Imhotep was chief architect to the Egyptian pharaoh Djoser (reigned c.2630 - c.2611 BC). He was responsible for the world's first known monumental stone building, the Step Pyramid at Sakkara and is the first architect we know by name.
A commoner by birth, Imhotep's intelligence and determination enabled him to rise through the ranks to become one of Djoser's most trusted advisors, as well as the architect of the pharaoh's tomb, the Step Pyramid.
Imhotep's influence lived on well after his death. In the New Kingdom he was venerated as the patron of scribes, personifying wisdom and education. In the 'Turin Papyri' from this period he is also described as the son of Ptah, chief god of Memphis, in recognition of his role as a wise councillor.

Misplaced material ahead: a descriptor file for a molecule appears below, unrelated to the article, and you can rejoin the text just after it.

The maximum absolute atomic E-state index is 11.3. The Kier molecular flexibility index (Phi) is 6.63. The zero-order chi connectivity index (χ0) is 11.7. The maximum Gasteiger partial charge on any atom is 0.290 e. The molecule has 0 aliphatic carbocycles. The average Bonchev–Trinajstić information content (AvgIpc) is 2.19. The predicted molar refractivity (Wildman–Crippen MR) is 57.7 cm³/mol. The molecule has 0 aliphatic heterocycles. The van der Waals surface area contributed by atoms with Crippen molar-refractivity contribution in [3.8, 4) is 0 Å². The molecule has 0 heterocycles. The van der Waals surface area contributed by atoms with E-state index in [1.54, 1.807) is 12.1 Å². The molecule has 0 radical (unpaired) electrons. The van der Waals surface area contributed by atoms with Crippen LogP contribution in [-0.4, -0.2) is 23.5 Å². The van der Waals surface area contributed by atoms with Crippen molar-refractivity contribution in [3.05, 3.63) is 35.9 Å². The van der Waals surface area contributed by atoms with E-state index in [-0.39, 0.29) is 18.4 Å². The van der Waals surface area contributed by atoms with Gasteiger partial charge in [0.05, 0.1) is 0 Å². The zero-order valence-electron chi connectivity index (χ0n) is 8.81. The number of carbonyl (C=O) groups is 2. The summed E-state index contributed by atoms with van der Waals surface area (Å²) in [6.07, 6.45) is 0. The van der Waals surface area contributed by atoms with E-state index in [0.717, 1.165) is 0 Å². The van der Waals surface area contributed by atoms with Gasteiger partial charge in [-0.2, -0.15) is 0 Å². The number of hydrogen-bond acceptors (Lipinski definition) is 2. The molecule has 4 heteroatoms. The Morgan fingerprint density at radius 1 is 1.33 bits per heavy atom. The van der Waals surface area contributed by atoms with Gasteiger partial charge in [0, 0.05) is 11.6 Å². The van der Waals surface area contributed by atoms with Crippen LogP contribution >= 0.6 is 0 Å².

During the Late Period his veneration extended to deification and he became a local god at Memphis where he was glorified for his skills as a physician and a healer. He is said to have extracted medicine from plants and treated diseases such as appendicitis, gout and arthritis. At Memphis he was served by his own priesthood and he was considered to be an intermediary between men and the gods. It was believed that he could help people solve difficulties in their daily lives and cure medical problems.
When the Greeks conquered Egypt they recognised in him attributes of their medicine god Asclepius, and continued to build temples to him. His reputation lasted until the Arab invasion of North Africa in the seventh century AD.
This page is best viewed in an up-to-date web browser with style sheets (CSS) enabled. While you will be able to view the content of this page in your current browser, you will not be able to get the full visual experience. Please consider upgrading your browser software or enabling style sheets (CSS) if you are able to do so.